The Coop

I’ve been a tardy blogger recently as my time has been taken up with attempting to decipher the mysteries of internet marketing, work, a vacation (yay!) and tending to my garden. I’m going to stray from my usual topic of late, self-publishing, to focus on something that just plain makes me happy: my garden.

For years, in our small, city garden, we had serious issues with racoons having a pool party in the pond, taking a bite out of each tomato and generally trashing the place. Enough was enough, so my man built an enclosure for the vegetable patch. It’s basically a pergola covered in  chicken wire and it works like a charm! It’s also a handy place to keep our parrot safe and secure when the whole family is outside.

The plot is only about 7′ x 9′, but thanks to square-foot gardening, I can pack it all in and keep the critters out.

My boys chose the seeds this year – sunflowers, cantaloupe, watermelon, pumpkins, cucumbers, lettuce, green beans and carrots. I chose the seedlings – tomatoes, brussels sprouts, cauliflower and eggplant. (Actually, that was purchased by accident. Not sure anymore what I thought it was.)

Part of the reason we can fit so much into such a small space is that the vines like the pumpkin, cucumbers, cantaloup and watermelons can climb on the chicken wire. Mind you, it’s my first time growing pumpkins, so we’ll see what happens!

The accidental eggplant.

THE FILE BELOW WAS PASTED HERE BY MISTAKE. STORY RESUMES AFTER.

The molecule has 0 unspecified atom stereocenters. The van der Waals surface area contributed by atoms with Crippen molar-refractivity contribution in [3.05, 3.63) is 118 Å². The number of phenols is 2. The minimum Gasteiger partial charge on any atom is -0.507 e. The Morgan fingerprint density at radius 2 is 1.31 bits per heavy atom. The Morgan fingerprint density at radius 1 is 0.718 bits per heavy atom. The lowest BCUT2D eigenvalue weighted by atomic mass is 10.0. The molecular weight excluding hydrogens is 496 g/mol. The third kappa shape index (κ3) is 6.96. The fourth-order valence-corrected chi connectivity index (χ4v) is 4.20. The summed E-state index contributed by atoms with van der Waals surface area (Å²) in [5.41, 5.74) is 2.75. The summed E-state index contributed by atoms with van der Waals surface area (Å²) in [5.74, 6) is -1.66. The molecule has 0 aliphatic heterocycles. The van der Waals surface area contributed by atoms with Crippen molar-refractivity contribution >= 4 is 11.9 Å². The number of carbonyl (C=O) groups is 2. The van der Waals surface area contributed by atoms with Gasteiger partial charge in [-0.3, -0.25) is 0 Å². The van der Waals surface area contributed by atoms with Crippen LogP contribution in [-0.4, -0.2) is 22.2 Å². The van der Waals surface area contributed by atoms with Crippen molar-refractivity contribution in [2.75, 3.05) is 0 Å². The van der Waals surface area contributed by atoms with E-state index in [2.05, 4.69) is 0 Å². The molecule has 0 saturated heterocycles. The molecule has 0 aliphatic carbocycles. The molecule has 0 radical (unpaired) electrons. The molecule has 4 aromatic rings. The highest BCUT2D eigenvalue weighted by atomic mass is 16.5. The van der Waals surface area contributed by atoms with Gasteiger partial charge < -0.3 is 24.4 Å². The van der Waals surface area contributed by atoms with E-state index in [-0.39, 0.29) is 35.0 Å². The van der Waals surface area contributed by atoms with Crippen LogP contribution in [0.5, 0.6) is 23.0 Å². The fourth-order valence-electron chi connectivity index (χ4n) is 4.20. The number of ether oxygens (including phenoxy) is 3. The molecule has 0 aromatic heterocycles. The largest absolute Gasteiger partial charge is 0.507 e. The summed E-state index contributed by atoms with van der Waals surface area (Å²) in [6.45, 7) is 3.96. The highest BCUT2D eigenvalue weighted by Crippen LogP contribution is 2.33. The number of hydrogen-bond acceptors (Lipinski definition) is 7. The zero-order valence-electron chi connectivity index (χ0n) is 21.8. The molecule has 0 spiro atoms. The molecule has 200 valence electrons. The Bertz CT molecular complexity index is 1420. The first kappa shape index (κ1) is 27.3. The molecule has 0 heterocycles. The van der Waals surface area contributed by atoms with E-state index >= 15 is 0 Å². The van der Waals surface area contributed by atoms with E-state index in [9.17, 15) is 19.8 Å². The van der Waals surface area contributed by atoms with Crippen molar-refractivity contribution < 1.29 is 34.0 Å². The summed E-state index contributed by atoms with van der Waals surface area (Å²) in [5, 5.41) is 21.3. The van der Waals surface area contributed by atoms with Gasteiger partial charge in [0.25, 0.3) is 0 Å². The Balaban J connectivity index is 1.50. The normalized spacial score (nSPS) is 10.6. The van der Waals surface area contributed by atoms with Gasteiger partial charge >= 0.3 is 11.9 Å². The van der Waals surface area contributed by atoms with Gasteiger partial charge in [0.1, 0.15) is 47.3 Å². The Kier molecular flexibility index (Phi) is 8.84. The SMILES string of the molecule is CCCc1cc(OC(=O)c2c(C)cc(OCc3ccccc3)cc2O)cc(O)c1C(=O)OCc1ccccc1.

Finally! A sunflower that the squirrels can’t destroy and scatter around the garden to mock me. In case you’re thinking that looks like a painting behind the sunflower, you’re right. It’s from the set of a play I wrote and directed a few years back…

Pressure Cookers are the New Microwaves

I recently heard about a grade 6 science fair project where the junior scientist watered identical plant clippings; one with purified water and one with microwaved water.

While the experiment does not stand up to stringent scientific scrutiny (the junior scientist was only 11 years old at the time), it still manages to be downright alarming. Among the numerous reasons out there not to use a microwave, there is also some conjecture that microwaves alter the nutrients in food in such a way that the body doesn’t quite recognize it.

One word… Ew.

Right about now, you might be thinking, Oh, come on! Really?! In this day and age of running to keep up, I have to give up my microwave and actually cook lunch and dinner from scratch? Pffft.

Don’t panic. As you probably guessed from the title of this post, pressure cookers are the way to go. Seriously.

They’re as fast, if not faster than microwaves for cooking most foods, they’re waaaay easier to clean, and, unlike microwaves, they’re perfectly safe.

In fifteen minutes, start to finish, I can have the most succulent batch of chicken breasts you’ve ever tasted. Whole peeled potatoes? Five minutes to perfection. Pork tenderloin roulade with potatoes and mushroom medley? Thirty minutes.

They’re almost self-cleaning, what with all that high-pressure steam. If you make a stew or chili that gets crusted onto the sides, rinse it out well, put a cup of water in it and bring it up to pressure to steam clean the inside. Let it cool and wipe it out. Done and done.